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Texas English Language Amendment (2011)

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Not on Ballot
Proposed allot measures that were not on a ballot
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The Texas English Language Amendment did not appear on the November 2011 general election ballot in the state of Texas as a legislatively-referred constitutional amendment.

The measure was pre-filed with the Texas Legislature before the legislative session started in January 2011. The bill, House Joint Resolution 38, would have made English the official language of the state and would also have required government business to be done in English. It was filed by State Representative Leo Berman, who said that the measure would also make all state documents published in English-only. The bill was filed on November 16, 2010.[1]

The 82nd session of the Texas State Legislature adjourned on May 30, 2011. However, Gov. Rick Perry called a special session of the Texas State Legislature that commenced May 31, 2011 in early June and adjourned June 29, 2011. Eight amendments were proposed during the special session, but none passed. Including this proposal.[2]

Text of amendment

Constitutional changes

The measure would have amended Article XVI of the Texas Constitution by adding Section 74 to read as follows:[3]

(a) In this section, "official act of government" means:
(1) an action of this state or a political subdivision of this state that carries the full weight and authority of law;
(2)an official document recorded or first maintained on or after December 1, 2011, by this state or a political subdivision of this state for the public domain, including a tax record, professional license, deed, real estate record, or publicly probated will or other document of a court system; or
(3)a public proceeding of a governing body of this state or a political subdivision of this state held on or after December 1, 2011.
(b)It is the purpose of this section to preserve, protect, and strengthen the unifying role of English as the official language of this state.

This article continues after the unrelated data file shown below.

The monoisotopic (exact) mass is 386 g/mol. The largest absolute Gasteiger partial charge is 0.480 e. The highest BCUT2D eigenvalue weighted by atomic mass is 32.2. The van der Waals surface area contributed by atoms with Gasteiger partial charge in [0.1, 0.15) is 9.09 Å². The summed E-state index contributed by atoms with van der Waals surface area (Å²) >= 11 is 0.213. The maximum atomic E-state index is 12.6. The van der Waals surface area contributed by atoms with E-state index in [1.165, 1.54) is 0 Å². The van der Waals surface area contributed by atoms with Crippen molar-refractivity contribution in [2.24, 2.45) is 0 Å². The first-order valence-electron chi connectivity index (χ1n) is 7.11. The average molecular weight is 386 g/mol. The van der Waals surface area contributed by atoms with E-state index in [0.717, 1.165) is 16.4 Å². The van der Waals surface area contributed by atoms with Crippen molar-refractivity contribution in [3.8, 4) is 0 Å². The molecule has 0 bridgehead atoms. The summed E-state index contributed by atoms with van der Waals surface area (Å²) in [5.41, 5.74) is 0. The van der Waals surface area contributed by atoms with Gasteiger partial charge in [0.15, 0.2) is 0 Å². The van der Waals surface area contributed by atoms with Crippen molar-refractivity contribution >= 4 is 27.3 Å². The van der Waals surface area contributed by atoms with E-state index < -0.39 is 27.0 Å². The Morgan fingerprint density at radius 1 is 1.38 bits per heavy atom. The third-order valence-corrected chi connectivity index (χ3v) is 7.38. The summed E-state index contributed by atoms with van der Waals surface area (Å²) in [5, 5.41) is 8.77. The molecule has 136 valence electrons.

(c)English is the official language of this state and is the language of official acts of government.
(d)This state or a political subdivision of this state may not make any policy expressing a preference for any language other than English or diminishing or ignoring the unifying role of English as designated by this section, except as provided by Subsection (f).
(e)An elected or appointed officer of this state or a political subdivision of this state shall take all reasonable steps to ensure that the role of English as the official language of this state is preserved and enhanced.
(f)This section does not:
(1)supersede contrary provisions imposed under federal law;
(2)prohibit the use of another language for the public safety, health, or justice;
(3)prohibit instruction in foreign language courses;
(4)prohibit instruction designed to aid students with limited English proficiency in their transition and integration into the education system;
(5)prohibit the promotion of international commerce or tourism; or
(6)prohibit a court or an administrative agency from admitting into evidence or relying on a record that is from another jurisdiction and originally written in another language, if the court or agency determines the record is necessary for a proceeding or hearing.
(g)The Legislature or a governing body of a political subdivision of this state may not appropriate any money to promote the use of or demonstrate a preference for any language other than the official language, except as provided by Subsection (f).
(h)This section may not be:
(1)construed in any way to infringe on the rights of citizens, who have every right to choose their own primary language, in the use of language for private conduct; or
(2)used to dictate language policies for the operation and administration of organizations or businesses in the private sector.

Path to the ballot

See also: Laws governing direct democracy in Texas

As laid out in Article 17 of the Texas Constitution, in order for a proposed constitutional amendment to be placed on the ballot, the Texas State Legislature must propose the amendment in a joint resolution of both the Texas State Senate and the Texas House of Representatives. The joint resolution can originate in either the House or the Senate. The resolution must be adopted by a vote of at least two-thirds of the membership of each house of the legislature. That amounts to a minimum of 100 votes in the House of Representatives and 21 votes in the Senate.

See also

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